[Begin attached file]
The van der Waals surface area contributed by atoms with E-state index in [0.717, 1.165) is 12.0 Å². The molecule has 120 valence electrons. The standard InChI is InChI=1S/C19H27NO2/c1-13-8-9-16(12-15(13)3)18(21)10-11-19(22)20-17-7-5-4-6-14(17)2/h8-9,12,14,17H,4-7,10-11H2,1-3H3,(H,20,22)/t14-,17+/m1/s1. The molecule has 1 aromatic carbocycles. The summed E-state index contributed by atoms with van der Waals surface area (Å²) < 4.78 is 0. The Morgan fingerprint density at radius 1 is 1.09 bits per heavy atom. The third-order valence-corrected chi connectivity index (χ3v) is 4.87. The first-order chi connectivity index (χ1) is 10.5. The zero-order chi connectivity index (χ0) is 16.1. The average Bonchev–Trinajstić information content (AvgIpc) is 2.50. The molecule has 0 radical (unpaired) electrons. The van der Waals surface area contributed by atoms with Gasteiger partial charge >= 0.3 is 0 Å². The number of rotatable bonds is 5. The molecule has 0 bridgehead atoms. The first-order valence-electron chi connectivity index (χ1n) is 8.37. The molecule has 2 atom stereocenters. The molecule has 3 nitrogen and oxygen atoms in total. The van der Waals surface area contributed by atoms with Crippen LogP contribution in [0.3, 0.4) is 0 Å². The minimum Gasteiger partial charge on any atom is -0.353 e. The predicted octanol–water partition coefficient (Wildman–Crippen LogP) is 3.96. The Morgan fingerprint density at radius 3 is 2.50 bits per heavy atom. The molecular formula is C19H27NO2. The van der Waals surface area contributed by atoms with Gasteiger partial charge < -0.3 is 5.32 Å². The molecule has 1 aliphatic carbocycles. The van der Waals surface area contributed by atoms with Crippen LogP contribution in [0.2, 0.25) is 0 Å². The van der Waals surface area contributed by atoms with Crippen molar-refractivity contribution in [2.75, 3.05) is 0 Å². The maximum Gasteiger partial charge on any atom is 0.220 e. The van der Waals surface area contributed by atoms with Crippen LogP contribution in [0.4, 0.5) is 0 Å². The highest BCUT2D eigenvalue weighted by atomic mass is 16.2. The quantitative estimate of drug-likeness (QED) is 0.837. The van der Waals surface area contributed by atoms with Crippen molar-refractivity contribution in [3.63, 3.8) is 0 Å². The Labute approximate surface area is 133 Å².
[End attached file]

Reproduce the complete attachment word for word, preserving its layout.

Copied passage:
The van der Waals surface area contributed by atoms with E-state index in [0.717, 1.165) is 12.0 Å². The molecule has 120 valence electrons. The standard InChI is InChI=1S/C19H27NO2/c1-13-8-9-16(12-15(13)3)18(21)10-11-19(22)20-17-7-5-4-6-14(17)2/h8-9,12,14,17H,4-7,10-11H2,1-3H3,(H,20,22)/t14-,17+/m1/s1. The molecule has 1 aromatic carbocycles. The summed E-state index contributed by atoms with van der Waals surface area (Å²) < 4.78 is 0. The Morgan fingerprint density at radius 1 is 1.09 bits per heavy atom. The third-order valence-corrected chi connectivity index (χ3v) is 4.87. The first-order chi connectivity index (χ1) is 10.5. The zero-order chi connectivity index (χ0) is 16.1. The average Bonchev–Trinajstić information content (AvgIpc) is 2.50. The molecule has 0 radical (unpaired) electrons. The van der Waals surface area contributed by atoms with Gasteiger partial charge >= 0.3 is 0 Å². The number of rotatable bonds is 5. The molecule has 0 bridgehead atoms. The first-order valence-electron chi connectivity index (χ1n) is 8.37. The molecule has 2 atom stereocenters. The molecule has 3 nitrogen and oxygen atoms in total. The van der Waals surface area contributed by atoms with Crippen LogP contribution in [0.3, 0.4) is 0 Å². The minimum Gasteiger partial charge on any atom is -0.353 e. The predicted octanol–water partition coefficient (Wildman–Crippen LogP) is 3.96. The Morgan fingerprint density at radius 3 is 2.50 bits per heavy atom. The molecular formula is C19H27NO2. The van der Waals surface area contributed by atoms with Gasteiger partial charge < -0.3 is 5.32 Å². The molecule has 1 aliphatic carbocycles. The van der Waals surface area contributed by atoms with Crippen LogP contribution in [0.2, 0.25) is 0 Å². The van der Waals surface area contributed by atoms with Crippen molar-refractivity contribution in [2.75, 3.05) is 0 Å². The maximum Gasteiger partial charge on any atom is 0.220 e. The van der Waals surface area contributed by atoms with Crippen LogP contribution in [0.4, 0.5) is 0 Å². The highest BCUT2D eigenvalue weighted by atomic mass is 16.2. The quantitative estimate of drug-likeness (QED) is 0.837. The van der Waals surface area contributed by atoms with Crippen molar-refractivity contribution in [3.63, 3.8) is 0 Å². The Labute approximate surface area is 133 Å².